Wednesday, March 28, 2018

Definitions: Woodland

A woodland is a community of trees that are not so close that they can ever be more than just acquaintances.

As a group woodland trees trend toward the modest end of the size spectrum and accomplish only the lesser heights (though they stubbornly remain bushy on top), and stand far enough apart to preserve a fair amount of open space. This open space may be bare, or covered by shrubs, or populated by herbies such as various kinds of grasses.

The amount of crown cover in a woodland is usually low, ranging from 10% to 25%. Forests usually have 30% or more because a forest's trees grow closer together.

Crown cover, if you were wondering, is the percent of the ground beneath trees that is shaded by those trees. The shading is a result of the topmost layer of vegetation, which is what the "crown" is. The leafy bits.

Why don't they get closer, these trees? Who knows?

Are they shy? Maybe they have fights if they get too close. Maybe each tree thinks all the others are ugly. It could be that they smell bad (trees never bathe, you know). Hey, it could be any reason at all, or none.

Trees are like that. They look ordinary and boring but you never really know what's going on under the bark. They can even actually really and truly exhibit a thing called crown shyness (also known as canopy disengagement, canopy shyness, or intercrown spacing), which keeps their uppermost green foliage parts from touching the similar parts of any other trees. (The eww effect.)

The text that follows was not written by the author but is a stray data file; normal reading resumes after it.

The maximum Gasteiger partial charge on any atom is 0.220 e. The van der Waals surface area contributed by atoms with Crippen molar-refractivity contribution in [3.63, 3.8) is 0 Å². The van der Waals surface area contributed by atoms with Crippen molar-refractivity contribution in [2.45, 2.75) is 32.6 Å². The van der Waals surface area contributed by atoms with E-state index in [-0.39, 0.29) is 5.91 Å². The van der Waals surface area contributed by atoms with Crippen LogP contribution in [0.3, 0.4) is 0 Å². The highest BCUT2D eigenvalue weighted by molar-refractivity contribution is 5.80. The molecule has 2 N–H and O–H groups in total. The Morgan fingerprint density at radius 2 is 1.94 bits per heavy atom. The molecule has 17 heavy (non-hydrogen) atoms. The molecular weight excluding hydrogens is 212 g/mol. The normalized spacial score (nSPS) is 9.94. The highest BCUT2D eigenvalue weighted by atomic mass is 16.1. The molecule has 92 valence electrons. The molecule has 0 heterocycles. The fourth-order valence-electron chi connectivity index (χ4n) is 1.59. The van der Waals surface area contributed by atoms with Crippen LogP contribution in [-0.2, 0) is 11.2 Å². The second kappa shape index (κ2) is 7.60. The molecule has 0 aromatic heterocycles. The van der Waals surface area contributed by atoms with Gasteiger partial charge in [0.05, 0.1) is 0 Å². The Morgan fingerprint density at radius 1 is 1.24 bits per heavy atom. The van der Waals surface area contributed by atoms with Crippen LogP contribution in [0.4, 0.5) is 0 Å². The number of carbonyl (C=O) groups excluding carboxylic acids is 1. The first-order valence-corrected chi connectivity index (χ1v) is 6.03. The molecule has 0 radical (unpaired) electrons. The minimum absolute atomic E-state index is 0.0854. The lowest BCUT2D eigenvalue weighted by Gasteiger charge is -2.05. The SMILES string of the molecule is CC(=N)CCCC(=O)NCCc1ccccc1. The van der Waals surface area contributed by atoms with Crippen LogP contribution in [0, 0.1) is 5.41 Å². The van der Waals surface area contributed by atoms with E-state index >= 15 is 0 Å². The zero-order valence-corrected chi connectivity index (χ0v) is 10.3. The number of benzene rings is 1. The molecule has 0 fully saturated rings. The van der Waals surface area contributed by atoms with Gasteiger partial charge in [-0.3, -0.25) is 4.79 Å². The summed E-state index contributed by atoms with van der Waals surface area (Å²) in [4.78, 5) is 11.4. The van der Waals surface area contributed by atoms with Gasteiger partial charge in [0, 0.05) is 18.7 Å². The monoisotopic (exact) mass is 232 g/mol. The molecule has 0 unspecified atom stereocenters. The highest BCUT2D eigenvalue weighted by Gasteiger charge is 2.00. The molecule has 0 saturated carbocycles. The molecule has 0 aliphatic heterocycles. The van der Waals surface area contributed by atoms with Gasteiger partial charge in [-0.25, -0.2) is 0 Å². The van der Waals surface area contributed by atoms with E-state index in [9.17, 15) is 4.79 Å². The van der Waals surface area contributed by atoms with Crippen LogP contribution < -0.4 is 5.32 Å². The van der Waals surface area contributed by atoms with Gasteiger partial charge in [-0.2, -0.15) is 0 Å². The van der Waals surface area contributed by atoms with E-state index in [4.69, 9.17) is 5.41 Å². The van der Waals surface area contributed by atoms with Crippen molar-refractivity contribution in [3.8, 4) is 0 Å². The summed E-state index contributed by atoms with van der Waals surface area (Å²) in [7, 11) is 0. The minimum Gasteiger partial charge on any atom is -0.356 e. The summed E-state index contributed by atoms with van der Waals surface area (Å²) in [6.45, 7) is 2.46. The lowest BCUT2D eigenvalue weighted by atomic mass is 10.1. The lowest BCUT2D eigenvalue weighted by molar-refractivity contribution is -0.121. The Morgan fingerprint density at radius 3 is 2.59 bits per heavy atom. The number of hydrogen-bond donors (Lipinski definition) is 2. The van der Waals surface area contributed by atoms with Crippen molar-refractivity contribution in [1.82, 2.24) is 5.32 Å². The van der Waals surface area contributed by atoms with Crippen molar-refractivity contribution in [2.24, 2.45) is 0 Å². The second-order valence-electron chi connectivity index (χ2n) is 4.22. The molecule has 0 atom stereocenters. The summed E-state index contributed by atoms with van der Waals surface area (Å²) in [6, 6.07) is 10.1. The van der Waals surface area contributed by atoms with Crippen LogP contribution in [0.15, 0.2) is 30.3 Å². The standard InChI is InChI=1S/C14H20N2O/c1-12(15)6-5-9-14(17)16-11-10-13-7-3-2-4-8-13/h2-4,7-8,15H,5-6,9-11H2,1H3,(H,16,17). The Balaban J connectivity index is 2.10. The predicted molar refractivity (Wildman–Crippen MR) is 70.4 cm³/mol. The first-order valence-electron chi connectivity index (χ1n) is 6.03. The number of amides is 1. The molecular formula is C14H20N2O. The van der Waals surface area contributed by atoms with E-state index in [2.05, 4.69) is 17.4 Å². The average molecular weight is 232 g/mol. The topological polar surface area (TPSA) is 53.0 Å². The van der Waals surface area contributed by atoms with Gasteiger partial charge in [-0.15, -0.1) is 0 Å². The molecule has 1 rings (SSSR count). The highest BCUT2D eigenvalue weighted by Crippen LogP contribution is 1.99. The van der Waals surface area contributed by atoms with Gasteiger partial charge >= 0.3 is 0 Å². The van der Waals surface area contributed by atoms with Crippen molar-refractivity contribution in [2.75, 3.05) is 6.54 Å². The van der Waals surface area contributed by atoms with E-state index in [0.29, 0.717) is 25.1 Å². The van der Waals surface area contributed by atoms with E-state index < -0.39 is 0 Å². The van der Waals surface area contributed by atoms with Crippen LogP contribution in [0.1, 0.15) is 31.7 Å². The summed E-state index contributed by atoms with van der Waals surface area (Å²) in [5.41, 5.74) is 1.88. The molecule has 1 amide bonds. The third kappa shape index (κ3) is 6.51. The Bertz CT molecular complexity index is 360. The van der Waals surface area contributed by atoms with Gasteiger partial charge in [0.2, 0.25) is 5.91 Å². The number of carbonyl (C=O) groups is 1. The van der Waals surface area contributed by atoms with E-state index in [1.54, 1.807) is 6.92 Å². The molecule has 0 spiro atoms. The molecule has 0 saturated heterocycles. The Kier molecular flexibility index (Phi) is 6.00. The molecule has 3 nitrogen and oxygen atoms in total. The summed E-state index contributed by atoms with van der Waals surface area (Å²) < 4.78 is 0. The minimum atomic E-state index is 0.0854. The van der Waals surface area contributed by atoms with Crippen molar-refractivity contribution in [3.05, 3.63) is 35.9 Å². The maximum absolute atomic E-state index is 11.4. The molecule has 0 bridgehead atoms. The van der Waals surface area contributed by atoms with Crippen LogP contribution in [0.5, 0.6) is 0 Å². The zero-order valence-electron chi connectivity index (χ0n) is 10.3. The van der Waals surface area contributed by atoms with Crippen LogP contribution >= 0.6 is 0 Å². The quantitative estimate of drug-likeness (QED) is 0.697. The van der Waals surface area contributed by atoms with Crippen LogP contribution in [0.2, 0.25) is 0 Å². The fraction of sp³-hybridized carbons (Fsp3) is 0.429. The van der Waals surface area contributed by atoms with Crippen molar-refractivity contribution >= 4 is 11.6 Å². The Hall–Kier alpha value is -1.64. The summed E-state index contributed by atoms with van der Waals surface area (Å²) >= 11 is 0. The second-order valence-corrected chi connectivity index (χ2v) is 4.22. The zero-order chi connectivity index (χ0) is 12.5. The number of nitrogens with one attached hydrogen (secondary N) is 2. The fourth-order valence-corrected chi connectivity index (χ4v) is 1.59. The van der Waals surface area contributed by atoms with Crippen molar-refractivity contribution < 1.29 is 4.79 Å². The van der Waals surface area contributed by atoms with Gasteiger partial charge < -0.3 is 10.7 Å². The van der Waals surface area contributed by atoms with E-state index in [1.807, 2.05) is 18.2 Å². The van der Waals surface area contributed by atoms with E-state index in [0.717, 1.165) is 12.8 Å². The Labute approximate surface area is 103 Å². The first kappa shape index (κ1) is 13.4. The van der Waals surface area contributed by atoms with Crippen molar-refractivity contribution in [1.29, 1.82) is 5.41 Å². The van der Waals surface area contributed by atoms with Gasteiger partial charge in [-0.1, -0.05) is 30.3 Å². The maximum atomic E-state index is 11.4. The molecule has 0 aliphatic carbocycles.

Trees also do form real forests, which is what happens when you have the same sorts of trees but growing closer together, though at times all you get is these woodland areas (fewer trees, farther apart, as we said in the beginning). For some reason or other.

If you drift into one of these areas, sidle up to the trees, remain quiet, and pay attention, you may discover a few surprising things, like nymphs.

Yes. Nymphs.

Woodlands are where you find them (nowhere else, in fact), and there's a kind of nymph to suit just about every taste. You got your dryads, your hamadryads, your naiads, your nereids, and on and on, and your oreads.

These last ones, the oreads, are also known as "mountain nymphs", and can take on anyone, anywhere, at any time and go a full nine rounds without even breaking a sweat, so mind your manners or take a chance on getting whupped by one.

And nymphets too. Can't forget them, even if you try. Yet one more kind of nymph, but even more dangerous in their own way. You really, really don't want to mess with nymphets under any circumstances, or you will be so sorry, so very sorry. There are laws, you know. Watch it. Behave yourself.

But of course, if you are of the other persuasion, you got your woodland satyrs too. There's only the one kind of them, but they pretty much make up in strength, versatility, orneriness, and some other more intrusive tendencies what they may lack in numbers, as you may know if you've ever tried one on for size. But no nymphets. Remember that. No nymphets, ever. Leave them be.

So the moral of the story is: Enjoy woodlands while acting your age and obeying all laws and you should be fine unless something eats you. (The usual.)

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